to celebrate your achievements
and quietly dismiss your failures
not matter how frequent and public they may be;
to remind you to take your meds
and to scream at the insurance rep
when the pharmacist says they’re not covered under our new plan;
from this day forward
until one of us is deported
or becomes mentally incapacitated
and becomes a ward of the state.
That wasn’t so bad, was it? Now, may I have the fiery brands of ownership, er, I mean, the rings, please? [Receives rings from Best Dude and holds them above his head because no one has ever actually seen rings before.]
These rings that I hold symbolize roundness because no one has ever had square fingers. Rings can be powerful. They can activate the Wonder Twins or grant wishes if inhabited by a genie. Both of these rings seem to be void of any supernatural presence, but they will give you a tan line so that strippers know to give you a fake cell number.
Spouse A, place the ring on Spouse B’s hand and repeat after me:
With this ring
I summon the power of the ancients
that they may bestow upon you
enough cash to pay for the honeymoon.
Spouse B, place the ring on Spouse A’s hand and repeat after me:
With this ring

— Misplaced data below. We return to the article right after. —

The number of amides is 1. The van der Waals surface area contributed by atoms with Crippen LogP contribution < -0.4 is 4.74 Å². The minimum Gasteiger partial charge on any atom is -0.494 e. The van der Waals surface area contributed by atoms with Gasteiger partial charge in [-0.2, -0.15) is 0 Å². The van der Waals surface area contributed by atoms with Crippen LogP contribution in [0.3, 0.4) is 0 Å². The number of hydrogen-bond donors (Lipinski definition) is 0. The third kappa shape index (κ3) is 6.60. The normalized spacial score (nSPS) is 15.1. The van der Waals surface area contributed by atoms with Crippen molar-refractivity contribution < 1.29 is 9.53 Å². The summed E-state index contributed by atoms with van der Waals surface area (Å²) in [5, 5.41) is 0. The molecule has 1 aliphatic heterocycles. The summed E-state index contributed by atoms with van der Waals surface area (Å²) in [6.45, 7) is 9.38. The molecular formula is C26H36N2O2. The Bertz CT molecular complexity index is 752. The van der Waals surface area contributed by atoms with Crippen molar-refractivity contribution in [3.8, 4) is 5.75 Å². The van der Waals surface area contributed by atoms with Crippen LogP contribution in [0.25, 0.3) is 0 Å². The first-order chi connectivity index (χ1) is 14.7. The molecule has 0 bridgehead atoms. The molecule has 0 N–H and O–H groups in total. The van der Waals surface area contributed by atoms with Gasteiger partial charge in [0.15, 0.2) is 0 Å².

I call upon the powers of the cosmos
that they may instill upon you
the knowledge to always know when to duck.
That’s it, you’re legally stuck with each other. By the power invested in me by the Church of the Latter-Day Dude and the state of abject horror, I now pronounce you married with all the rights, benefits, and depositions due you. What this Dude has joined together, let no jackass try to split.
Feel free to make out now.
See? Nice, easy, and a hell of a lot shorter than my first wedding. We are more than happy to provide this non-traditional wedding service to all our friends. All we ask is that you give us plenty of time to work out the details. Some states have some really strange laws that require a fair amount of hoop jumping.
You know, you’re not entitled to a copy of your partner’s death certificate if you’re not married. As stupid as that is, there are a number of reasons why you might want to have a non-traditional wedding. Sure, there’s that whole love thing, but even if you just barely tolerate each other you might want to consider giving it a go. Who knows what manner of horrors await us after this next election. You might as well flee the country together, married, just to be safe.
Book your 2017 wedding with us now. You’ll have a whole year to talk yourself out of it. Deposits non-refundable.